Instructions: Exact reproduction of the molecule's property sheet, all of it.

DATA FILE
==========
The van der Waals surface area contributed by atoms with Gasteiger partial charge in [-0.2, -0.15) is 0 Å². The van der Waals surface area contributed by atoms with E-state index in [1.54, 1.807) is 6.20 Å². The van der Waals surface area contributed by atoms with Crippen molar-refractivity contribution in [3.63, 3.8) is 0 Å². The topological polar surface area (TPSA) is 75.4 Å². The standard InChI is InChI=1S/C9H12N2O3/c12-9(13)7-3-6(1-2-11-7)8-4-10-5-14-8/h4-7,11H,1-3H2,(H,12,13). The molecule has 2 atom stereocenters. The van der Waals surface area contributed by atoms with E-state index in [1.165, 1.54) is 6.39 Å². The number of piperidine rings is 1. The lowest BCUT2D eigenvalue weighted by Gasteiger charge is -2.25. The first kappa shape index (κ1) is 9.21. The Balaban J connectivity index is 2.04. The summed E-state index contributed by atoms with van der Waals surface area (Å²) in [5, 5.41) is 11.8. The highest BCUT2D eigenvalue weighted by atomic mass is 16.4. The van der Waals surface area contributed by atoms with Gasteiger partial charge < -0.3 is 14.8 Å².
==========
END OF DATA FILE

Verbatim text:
The van der Waals surface area contributed by atoms with Gasteiger partial charge in [-0.2, -0.15) is 0 Å². The van der Waals surface area contributed by atoms with E-state index in [1.54, 1.807) is 6.20 Å². The van der Waals surface area contributed by atoms with Crippen molar-refractivity contribution in [3.63, 3.8) is 0 Å². The topological polar surface area (TPSA) is 75.4 Å². The standard InChI is InChI=1S/C9H12N2O3/c12-9(13)7-3-6(1-2-11-7)8-4-10-5-14-8/h4-7,11H,1-3H2,(H,12,13). The molecule has 2 atom stereocenters. The van der Waals surface area contributed by atoms with E-state index in [1.165, 1.54) is 6.39 Å². The number of piperidine rings is 1. The lowest BCUT2D eigenvalue weighted by Gasteiger charge is -2.25. The first kappa shape index (κ1) is 9.21. The Balaban J connectivity index is 2.04. The summed E-state index contributed by atoms with van der Waals surface area (Å²) in [5, 5.41) is 11.8. The highest BCUT2D eigenvalue weighted by atomic mass is 16.4. The van der Waals surface area contributed by atoms with Gasteiger partial charge < -0.3 is 14.8 Å².